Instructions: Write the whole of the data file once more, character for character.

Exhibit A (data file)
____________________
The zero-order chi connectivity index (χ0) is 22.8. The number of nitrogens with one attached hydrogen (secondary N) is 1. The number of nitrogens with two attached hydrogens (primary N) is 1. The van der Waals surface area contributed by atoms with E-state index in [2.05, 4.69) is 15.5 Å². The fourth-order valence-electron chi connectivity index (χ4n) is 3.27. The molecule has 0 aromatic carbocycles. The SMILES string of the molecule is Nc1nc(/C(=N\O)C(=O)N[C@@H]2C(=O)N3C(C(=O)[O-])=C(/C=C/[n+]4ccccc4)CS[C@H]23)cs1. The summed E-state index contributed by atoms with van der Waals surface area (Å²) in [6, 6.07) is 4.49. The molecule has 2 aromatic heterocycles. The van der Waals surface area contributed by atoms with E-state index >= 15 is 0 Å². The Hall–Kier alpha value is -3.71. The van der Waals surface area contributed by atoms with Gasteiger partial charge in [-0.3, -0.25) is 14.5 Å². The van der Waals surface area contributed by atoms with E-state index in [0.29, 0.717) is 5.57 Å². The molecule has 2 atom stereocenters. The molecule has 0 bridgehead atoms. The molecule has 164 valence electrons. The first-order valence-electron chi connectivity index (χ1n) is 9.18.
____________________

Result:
The zero-order chi connectivity index (χ0) is 22.8. The number of nitrogens with one attached hydrogen (secondary N) is 1. The number of nitrogens with two attached hydrogens (primary N) is 1. The van der Waals surface area contributed by atoms with E-state index in [2.05, 4.69) is 15.5 Å². The fourth-order valence-electron chi connectivity index (χ4n) is 3.27. The molecule has 0 aromatic carbocycles. The SMILES string of the molecule is Nc1nc(/C(=N\O)C(=O)N[C@@H]2C(=O)N3C(C(=O)[O-])=C(/C=C/[n+]4ccccc4)CS[C@H]23)cs1. The summed E-state index contributed by atoms with van der Waals surface area (Å²) in [6, 6.07) is 4.49. The molecule has 2 aromatic heterocycles. The van der Waals surface area contributed by atoms with E-state index >= 15 is 0 Å². The Hall–Kier alpha value is -3.71. The van der Waals surface area contributed by atoms with Gasteiger partial charge in [-0.3, -0.25) is 14.5 Å². The van der Waals surface area contributed by atoms with E-state index in [0.29, 0.717) is 5.57 Å². The molecule has 2 atom stereocenters. The molecule has 0 bridgehead atoms. The molecule has 164 valence electrons. The first-order valence-electron chi connectivity index (χ1n) is 9.18.